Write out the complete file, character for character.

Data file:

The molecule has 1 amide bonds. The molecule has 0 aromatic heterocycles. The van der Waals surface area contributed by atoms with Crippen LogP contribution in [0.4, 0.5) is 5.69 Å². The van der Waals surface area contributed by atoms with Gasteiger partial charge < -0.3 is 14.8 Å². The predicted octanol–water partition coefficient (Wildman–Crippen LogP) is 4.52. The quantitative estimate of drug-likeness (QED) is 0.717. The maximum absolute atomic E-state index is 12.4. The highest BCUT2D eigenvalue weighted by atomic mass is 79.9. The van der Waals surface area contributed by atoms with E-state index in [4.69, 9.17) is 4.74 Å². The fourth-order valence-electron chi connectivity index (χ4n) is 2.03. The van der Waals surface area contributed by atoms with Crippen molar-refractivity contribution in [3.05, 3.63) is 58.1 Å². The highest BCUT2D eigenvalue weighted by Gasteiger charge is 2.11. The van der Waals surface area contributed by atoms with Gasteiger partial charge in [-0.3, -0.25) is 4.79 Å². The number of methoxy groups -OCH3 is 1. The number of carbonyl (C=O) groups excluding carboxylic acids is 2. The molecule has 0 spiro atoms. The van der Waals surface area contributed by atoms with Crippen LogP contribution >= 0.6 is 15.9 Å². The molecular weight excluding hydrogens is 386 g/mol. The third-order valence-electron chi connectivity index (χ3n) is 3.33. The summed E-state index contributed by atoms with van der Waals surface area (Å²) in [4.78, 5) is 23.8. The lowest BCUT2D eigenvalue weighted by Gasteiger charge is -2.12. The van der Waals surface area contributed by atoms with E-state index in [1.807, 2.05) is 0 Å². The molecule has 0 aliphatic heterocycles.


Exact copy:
The molecule has 1 amide bonds. The molecule has 0 aromatic heterocycles. The van der Waals surface area contributed by atoms with Crippen LogP contribution in [0.4, 0.5) is 5.69 Å². The van der Waals surface area contributed by atoms with Gasteiger partial charge < -0.3 is 14.8 Å². The predicted octanol–water partition coefficient (Wildman–Crippen LogP) is 4.52. The quantitative estimate of drug-likeness (QED) is 0.717. The maximum absolute atomic E-state index is 12.4. The highest BCUT2D eigenvalue weighted by atomic mass is 79.9. The van der Waals surface area contributed by atoms with E-state index in [4.69, 9.17) is 4.74 Å². The fourth-order valence-electron chi connectivity index (χ4n) is 2.03. The van der Waals surface area contributed by atoms with Crippen molar-refractivity contribution in [3.05, 3.63) is 58.1 Å². The highest BCUT2D eigenvalue weighted by Gasteiger charge is 2.11. The van der Waals surface area contributed by atoms with Gasteiger partial charge in [-0.3, -0.25) is 4.79 Å². The number of methoxy groups -OCH3 is 1. The number of carbonyl (C=O) groups excluding carboxylic acids is 2. The molecule has 0 spiro atoms. The van der Waals surface area contributed by atoms with Crippen LogP contribution >= 0.6 is 15.9 Å². The molecular weight excluding hydrogens is 386 g/mol. The third-order valence-electron chi connectivity index (χ3n) is 3.33. The summed E-state index contributed by atoms with van der Waals surface area (Å²) in [4.78, 5) is 23.8. The lowest BCUT2D eigenvalue weighted by Gasteiger charge is -2.12. The van der Waals surface area contributed by atoms with E-state index in [1.807, 2.05) is 0 Å². The molecule has 0 aliphatic heterocycles.